Hong Kong: Abolition Of Expert Witness Immunity In UK – What Does It Mean In Hong Kong?

Last Updated: 15 May 2011
Article by David Smyth and Antony Sassi

As readers will be aware from our alert on 30 March 2011, the UK Supreme Court handed down a landmark judgment that day in the case of Jones v Kaney [2011] UKSC 13 (the judgment). The effect of the judgment (by a majority of five to two judges) is to abolish an expert witness's immunity from suit with respect to testimony given in court or with respect to work intimately connected with the conduct of court proceedings in the UK. In this article we take a look at issues that arose in the case and what the judgment might mean for litigants and experts in civil proceedings in Hong Kong.

What are the key points and likely practical lessons?

  • In court proceedings in the UK experts no longer enjoy immunity from suit for negligence claims arising out of their report or the evidence they give in relation to court proceedings.
  • Claims against experts in respect of acts or omissions that took place before the judgment are actionable subject to rules relating to time bar (limitation periods).
  • Going forward, successful claims against experts in the UK are likely to be rare. If an expert expresses an opinion that is honestly held and within the range of reasonable expert opinion, he/she will have discharged his/her overriding duty to the court and will not be liable merely because that opinion is adverse to his/her client's case.
  • Experts, just like witnesses of fact, continue to enjoy protection against claims for defamation arising out of their evidence given in court.
  • Just like some accountants and larger law firms, experts are likely to use this opportunity to review their terms of engagement and consider whether they should try to exclude or limit their liability as a matter of contract (insofar as is consistent with local legislation).
  • Experts that do not have professional indemnity insurance should have, whether as part of a corporate policy or an individual bespoke policy. It is only a matter of time before a challenge to expert immunity is made in Hong Kong. If such a challenge was successful (which is by no means certain) then claims could be brought in respect of breaches of duty that took place before a change in the law in Hong Kong.

    Accordingly, experts retained in court proceedings in Hong Kong should also have professional indemnity insurance cover.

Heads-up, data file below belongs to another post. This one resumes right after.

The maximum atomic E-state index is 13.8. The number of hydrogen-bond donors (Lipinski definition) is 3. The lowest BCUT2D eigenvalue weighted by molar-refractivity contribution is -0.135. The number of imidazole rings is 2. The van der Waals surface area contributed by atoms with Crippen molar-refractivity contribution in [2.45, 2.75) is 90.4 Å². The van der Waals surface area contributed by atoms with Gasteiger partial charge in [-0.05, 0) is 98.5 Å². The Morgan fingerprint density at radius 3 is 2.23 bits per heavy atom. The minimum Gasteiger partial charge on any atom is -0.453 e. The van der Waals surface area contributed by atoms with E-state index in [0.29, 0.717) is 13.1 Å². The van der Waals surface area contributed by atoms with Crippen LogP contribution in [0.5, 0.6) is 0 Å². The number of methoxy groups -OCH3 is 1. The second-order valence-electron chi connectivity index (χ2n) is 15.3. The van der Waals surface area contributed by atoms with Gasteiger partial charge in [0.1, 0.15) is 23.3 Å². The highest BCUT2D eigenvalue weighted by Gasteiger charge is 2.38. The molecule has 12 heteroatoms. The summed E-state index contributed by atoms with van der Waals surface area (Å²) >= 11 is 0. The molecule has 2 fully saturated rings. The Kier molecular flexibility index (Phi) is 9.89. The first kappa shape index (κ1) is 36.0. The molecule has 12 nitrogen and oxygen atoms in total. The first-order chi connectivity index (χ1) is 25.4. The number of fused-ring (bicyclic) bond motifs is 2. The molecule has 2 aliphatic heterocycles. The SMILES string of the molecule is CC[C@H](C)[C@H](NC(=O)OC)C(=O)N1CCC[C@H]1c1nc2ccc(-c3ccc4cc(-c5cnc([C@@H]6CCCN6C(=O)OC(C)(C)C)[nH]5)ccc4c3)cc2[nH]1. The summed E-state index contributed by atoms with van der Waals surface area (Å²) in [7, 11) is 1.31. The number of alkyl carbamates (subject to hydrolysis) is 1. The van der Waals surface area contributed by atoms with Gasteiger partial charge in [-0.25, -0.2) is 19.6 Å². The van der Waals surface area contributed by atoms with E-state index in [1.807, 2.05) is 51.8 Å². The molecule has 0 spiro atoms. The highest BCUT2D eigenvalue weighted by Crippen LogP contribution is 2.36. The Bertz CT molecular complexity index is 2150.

• Insurers are likely to ask more questions in proposal forms for professional indemnity insurance cover regarding whether an insured undertakes expert work and to what extent.
  • Professional indemnity insurance premiums may increase to reflect the additional risk.

What was the immunity enjoyed by experts in court proceedings in UK?

Previously experts in UK court proceedings had enjoyed immunity from lawsuits with respect to the evidence they gave at trial or with respect to the opinions they expressed in connection with court proceedings. That immunity had existed for many years and was justified on the basis that (amongst other things) an expert witness should be free to give full and frank evidence to the court, without fear of vexatious lawsuits from disgruntled litigants. The immunity was never absolute. For example, in English proceedings, experts have no immunity with respect to professional disciplinary proceedings (in which their fitness to practice is challenged – Meadow v General Medical Council [2007] QB 462) and they can be liable in negligence with respect to their advice as to the merits of a party's claims. The immunity also never protected experts (or witnesses of fact for that matter) against liability for contempt of court or perjury.

How did the issue come before the Supreme Court?

In short, Jones retained Kaney as an expert in a personal injuries claim that he had commenced. Although Kaney's initial opinion was favourable to Jones, she later signed a joint statement prepared by the opposing expert that contained conclusions damaging to Jones' claim. Jones' claim was settled for considerably less than otherwise would have been the case. Jones sued Kaney for alleged negligence in signing the joint statement, which he claimed (amongst other things) did not reflect what Kaney actually thought during a joint conference with the other expert.

At first instance, Kaney was successful in having Jones' claim against her struck out on the basis that, as things stood under English common law, she enjoyed immunity (Stanton v Callaghan [2000] 1 QB 75). However, the judge considered that there were strong grounds to question whether that authority could stand. Given the importance of the issues involved, the case was appealed direct to the Supreme Court (thereby "leapfrogging" the English Court of Appeal).

Why did the Supreme Court decide to remove the immunity?

The judgment contains an interesting discussion of the relevant case law. In essence, the majority decision of the Supreme Court was driven by policy considerations. The majority started from the interesting premise that, although expert immunity was long established under English law, it was for the expert (Kaney) to justify the immunity pursuant to which she sought protection. The judgment is long. However, two principal arguments to support the immunity were considered and dismissed by the majority.

Without the immunity experts might be discouraged from providing their services